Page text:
Put all the pork stock ingredients in the pressure cooker pot, and add extra water if needed to just cover the pork. (Don’t go over the pressure cooker’s max fill line). Lock the lid, bring the pressure cooker up to high pressure, and cook for 1 hour at high pressure. Let the pressure come down naturally for 15 minutes, then quick release any remaining pressure. Remove as much of the solids from the pot as possible using a slotted spoon, then strain the stock through a fine mesh strainer. Let the strained stock settle, then spoon off the layer of fat on top. (Or degrease the fat in batches using a gravy separator. Even better, if you have the time: make the stock the night before, refrigerate it, and scrape off the solidified fat cap the next morning.) Use 2 quarts of stock for this recipe, and freeze the rest for a second batch of soup later.
This step can be done weeks in advance - freeze the pork stock in quart containers and thaw out before continuing.
2. Saute the aromatics
In a large (6 quart or larger) pot, heat the vegetable oil over medium heat until shimmering. Add the leek, sprinkle with ½ teaspoon kosher salt, and saute until the leek softens and starts to brown around the edges, about 5 minutes.
3. Cook the soup
Add the stock to the pan, and scrape loose any browned leeks that are stuck to the pan. Add the shredded pork, carrot, parsnip, kale, cabbage, potatoes, and 1 teaspoon kosher salt. Cover the pot, increase the heat to high, and bring the pot to a boil. Remove the lid, reduce the heat to a simmer, and simmer for ten minutes, until the vegetables are softened. Stir in the vinegar, then add salt, pepper, and more vinegar to taste.
- Don't have exactly these root vegetables? No worries. Use about 1 pound of shredded dark green leafy vegetables (kale, collards, cabbage, etc...), and about 1 ½ pounds of starchy root vegetables (potatoes, carrots, parsnips, celery root, turnips, etc...)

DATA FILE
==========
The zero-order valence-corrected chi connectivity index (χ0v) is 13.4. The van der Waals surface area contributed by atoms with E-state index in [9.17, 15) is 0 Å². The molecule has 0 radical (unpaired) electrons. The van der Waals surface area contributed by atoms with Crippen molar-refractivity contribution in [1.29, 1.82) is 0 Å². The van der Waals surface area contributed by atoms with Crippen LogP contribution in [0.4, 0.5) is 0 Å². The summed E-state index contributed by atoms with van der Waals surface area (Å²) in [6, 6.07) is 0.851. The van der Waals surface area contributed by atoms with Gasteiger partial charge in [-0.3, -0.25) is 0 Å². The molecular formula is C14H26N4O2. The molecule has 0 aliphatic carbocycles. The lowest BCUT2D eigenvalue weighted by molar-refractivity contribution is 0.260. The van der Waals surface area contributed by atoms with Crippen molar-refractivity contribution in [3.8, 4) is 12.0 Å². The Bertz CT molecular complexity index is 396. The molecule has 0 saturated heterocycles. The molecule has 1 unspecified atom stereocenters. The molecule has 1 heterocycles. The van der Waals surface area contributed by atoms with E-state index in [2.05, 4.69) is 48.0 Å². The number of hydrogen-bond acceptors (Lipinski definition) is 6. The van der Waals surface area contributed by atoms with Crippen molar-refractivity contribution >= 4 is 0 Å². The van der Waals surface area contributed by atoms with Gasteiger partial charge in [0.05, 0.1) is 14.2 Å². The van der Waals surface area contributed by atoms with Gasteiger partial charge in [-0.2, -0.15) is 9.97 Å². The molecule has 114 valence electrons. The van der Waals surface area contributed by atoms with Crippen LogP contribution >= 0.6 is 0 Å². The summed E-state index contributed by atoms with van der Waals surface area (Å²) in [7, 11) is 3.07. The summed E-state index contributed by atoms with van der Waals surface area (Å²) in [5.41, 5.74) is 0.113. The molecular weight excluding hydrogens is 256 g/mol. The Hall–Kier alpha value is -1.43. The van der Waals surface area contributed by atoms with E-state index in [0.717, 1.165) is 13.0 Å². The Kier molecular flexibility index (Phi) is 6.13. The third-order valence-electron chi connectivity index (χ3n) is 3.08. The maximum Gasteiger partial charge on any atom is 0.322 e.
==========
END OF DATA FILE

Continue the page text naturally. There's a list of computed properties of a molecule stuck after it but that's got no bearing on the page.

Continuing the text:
- No pressure cooker? No worries. Make the stock in the oven. Put all the stock ingredients in a large (8 quart or larger) stock pot, bring to a simmer, then transfer to a 200°F oven for 6 to 8 hours. Strain and continue with the recipe.
- Electric Pressure Cooker or smaller stove top PC: most electric PCs can hold 6 quarts. This is way too small for a pig’s head; it’s going to be a tight fit on an 8 quart PC, and a 10 or 12 quart model is even better. If you have a 6 quart pressure cooker, use 2 pounds of meaty pork bones, 1 quart of chicken stock, and 1 quart of water (plus more to cover, and don’t go over the max fill line on the PC.) Pressure cook on high pressure for 1 hour (1 hour 20 minutes in an electric PC), then let the pressure come down naturally. There should be just enough broth for the soup in step 3.
- This recipe makes a lot of stock - five to six quarts - and you only need two quarts of stock for the soup. (Hey, I had a whole pig’s head to use up.) Freeze the extra stock and use it in a different soup: Vietnamese pho, tortellini en brodo, or tortilla soup are some of my favorites.
What do you think?
Questions? Other ideas? Leave them in the comments section below.
I'm hiding the picture of the pig head in the pot down here...be warned...
Here are some more ideas to use up the extra stock. Substitute the word "pork" for "turkey":
Pressure Cooker Turkey Noodle Soup with Vegetables
Turkey Soup with Chickpeas and Vegetables
Turkey Ramen Soup
Click here for my other pressure cooker recipes.